©2017 Malike Sidibe






Q: What’s your favorite color?

A: My favorite color — lately I have been thinking about that a lot. I don’t think I have a favorite.  I really like red or anything that pops. Right now, during this whole interview, I have been looking at these two pumpkins. I’m thinking about how they would look against another color like red. Maybe doing a shoot with someone wearing a red leather jacket with a pumpkin colored background. I don’t think I have a favorite single color, but I love thinking in collaborative colors.

Q: So you had a big summer. Tell me about it.

A: This summer a lot of things happened including getting accepted into the Eddie Adams Workshop. They gave us assignments to go out and shoot.  Based on how well you did on the assignment you could win an award. And I ended up winning the biggest prize which was the Nikon prize. I think it’s taken me in a good direction because it has opened up a ton opportunities.  I’ve met so many people that I didn’t know would like my work. I was really nervous because the Eddie Adams Workshop is mostly known for photojournalism, and I’m all about fashion and pop colors. But being in the same room with these amazing photojournalists and fashion photographers was inspiring.

Malike Sidibe 2017

©2017 Malike Sidibe


Q: Last question. What’s the dream?

A: What’s the dream?  I feel like that’s the question.  I mean the dream has always been to be recognized for my photographs, especially having the same name as a famous photographer from Africa. It’s a pressure that I need to live up to, embrace, and make sure I set myself apart. I don’t know, the dream is being known as Malike Sidibé the photographer that came from West Africa and went after his dream in photography and accomplished every single thing that he put his mind to.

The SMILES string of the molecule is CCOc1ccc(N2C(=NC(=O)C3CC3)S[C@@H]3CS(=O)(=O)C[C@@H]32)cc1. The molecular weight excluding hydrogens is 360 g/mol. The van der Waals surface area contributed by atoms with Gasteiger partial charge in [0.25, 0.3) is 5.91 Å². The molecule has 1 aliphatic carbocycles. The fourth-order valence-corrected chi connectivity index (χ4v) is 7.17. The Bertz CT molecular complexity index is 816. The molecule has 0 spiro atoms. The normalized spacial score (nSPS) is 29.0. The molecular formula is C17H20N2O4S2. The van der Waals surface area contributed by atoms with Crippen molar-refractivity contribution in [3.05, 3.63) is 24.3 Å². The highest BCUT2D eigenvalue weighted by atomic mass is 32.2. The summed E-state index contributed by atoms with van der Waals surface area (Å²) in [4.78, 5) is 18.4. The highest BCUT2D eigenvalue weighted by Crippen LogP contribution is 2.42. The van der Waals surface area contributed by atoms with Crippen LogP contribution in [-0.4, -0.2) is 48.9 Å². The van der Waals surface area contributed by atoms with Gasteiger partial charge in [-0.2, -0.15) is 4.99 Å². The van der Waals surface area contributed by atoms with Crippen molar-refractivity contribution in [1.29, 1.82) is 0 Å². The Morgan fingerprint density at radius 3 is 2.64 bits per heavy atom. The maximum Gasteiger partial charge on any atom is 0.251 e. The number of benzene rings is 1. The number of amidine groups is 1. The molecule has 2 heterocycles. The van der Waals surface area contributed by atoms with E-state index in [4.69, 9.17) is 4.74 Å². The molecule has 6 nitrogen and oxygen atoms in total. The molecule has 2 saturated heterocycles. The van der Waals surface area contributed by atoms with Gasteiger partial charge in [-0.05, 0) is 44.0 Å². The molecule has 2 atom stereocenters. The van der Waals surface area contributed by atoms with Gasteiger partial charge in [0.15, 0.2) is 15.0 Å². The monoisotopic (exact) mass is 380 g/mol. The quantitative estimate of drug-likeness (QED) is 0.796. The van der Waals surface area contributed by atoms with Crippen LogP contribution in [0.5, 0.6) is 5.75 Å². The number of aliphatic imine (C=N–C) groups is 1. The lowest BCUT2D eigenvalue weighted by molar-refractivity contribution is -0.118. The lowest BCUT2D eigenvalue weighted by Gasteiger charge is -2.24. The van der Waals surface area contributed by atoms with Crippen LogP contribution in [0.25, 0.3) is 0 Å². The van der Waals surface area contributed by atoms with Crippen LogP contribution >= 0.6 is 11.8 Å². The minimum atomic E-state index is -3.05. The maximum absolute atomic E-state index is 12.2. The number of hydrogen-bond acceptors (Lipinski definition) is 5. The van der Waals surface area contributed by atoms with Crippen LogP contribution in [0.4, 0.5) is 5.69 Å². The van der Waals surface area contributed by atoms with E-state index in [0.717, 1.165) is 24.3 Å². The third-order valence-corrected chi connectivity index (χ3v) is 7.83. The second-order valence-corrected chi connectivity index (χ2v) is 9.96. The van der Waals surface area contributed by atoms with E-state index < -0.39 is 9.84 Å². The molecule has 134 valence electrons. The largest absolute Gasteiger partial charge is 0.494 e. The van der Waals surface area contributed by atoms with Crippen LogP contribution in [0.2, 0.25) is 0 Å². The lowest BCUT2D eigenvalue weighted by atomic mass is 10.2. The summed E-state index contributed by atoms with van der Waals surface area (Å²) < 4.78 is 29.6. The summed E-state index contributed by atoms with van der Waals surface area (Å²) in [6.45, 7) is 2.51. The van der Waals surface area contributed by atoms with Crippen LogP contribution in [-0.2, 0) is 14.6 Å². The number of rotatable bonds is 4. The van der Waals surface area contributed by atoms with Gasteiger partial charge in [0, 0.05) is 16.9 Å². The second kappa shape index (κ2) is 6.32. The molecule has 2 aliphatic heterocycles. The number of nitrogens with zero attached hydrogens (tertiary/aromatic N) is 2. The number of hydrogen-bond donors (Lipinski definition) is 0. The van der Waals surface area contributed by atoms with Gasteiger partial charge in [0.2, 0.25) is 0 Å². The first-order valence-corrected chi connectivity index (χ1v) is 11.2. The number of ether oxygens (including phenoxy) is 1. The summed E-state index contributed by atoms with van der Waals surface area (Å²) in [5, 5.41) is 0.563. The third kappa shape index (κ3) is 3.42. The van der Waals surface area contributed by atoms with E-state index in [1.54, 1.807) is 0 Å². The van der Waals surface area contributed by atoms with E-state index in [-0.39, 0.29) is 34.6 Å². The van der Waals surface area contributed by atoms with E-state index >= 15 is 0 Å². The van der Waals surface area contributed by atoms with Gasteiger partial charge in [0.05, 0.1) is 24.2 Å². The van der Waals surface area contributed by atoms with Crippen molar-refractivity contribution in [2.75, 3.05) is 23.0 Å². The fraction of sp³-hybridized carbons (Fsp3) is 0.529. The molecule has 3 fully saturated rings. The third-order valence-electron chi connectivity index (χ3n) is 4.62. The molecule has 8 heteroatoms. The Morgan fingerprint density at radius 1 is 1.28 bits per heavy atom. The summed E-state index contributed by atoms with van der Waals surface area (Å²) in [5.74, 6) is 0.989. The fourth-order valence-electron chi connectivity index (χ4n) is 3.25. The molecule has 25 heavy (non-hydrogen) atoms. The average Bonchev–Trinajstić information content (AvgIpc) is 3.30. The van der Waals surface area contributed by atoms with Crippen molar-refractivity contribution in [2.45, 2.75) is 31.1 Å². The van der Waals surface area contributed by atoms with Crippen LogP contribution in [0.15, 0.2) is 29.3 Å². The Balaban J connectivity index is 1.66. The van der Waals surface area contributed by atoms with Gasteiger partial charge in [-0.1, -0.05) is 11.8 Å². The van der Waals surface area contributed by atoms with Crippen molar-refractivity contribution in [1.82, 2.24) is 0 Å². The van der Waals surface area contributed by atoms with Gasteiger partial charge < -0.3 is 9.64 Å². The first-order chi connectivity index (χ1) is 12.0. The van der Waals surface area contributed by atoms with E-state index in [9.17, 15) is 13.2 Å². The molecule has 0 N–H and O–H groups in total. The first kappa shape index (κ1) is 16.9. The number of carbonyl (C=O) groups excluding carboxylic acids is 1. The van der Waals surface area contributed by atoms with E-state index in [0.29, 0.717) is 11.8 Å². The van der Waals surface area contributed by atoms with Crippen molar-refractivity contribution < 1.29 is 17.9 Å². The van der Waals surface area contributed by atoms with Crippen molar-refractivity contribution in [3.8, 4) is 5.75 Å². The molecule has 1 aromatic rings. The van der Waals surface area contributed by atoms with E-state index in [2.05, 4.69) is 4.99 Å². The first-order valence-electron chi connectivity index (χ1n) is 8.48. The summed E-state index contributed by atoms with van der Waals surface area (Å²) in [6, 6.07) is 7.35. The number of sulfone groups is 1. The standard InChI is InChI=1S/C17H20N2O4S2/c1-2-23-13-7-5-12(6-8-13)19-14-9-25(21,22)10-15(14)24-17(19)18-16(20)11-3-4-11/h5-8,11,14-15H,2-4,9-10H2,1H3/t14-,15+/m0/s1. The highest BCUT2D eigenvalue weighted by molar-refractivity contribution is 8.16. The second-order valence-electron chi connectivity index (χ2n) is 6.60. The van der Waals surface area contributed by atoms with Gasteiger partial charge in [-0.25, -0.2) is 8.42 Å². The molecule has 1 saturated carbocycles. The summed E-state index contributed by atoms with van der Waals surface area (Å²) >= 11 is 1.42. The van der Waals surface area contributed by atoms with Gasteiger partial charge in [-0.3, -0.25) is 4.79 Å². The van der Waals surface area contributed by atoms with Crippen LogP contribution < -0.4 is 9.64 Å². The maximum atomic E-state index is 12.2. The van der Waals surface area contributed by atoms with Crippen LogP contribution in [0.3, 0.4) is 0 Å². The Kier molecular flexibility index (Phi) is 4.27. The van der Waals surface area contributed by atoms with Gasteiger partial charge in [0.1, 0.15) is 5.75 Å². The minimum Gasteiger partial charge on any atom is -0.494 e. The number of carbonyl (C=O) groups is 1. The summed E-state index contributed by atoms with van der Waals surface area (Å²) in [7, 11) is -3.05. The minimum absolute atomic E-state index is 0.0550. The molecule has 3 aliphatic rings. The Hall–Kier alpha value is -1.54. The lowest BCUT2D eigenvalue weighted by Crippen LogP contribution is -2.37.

After our conversation, we set out with a mutual friend to see how Malike works. It’s amazing how he sees the light, shadow, and color.  I was also impressed by how he uses everyday objects to enhance his images.




Below are some examples of how Malike uses the environment to create his images.


Malike immediately starts working by using the side of a white van as a fill.


©2017 Malike Sidibe


Here Malike uses the light reflecting off a building across the street as a hard spotlight.


©2017 Malike Sidibe


Using hard light and a solid background to make a clean portrait.


Photographers like Malike who love color begin their color management workflow at capture with the X-Rite ColorChecker Passport. Learn more about all the options for color management and find the right solution for you at xritephoto.com.

Learn More About Malike Sidibe

If you’d like to see more of Malike’s amazing work head over his Instagram account @malikesidibe or his website. X-Rite is honored to introduce emerging photographers and filmmakers. We are grateful to Malike for taking the time to talk with us here at the X-Rite Blog.

Categories: Emerging Photographer, Interview, Vision | Tags: ,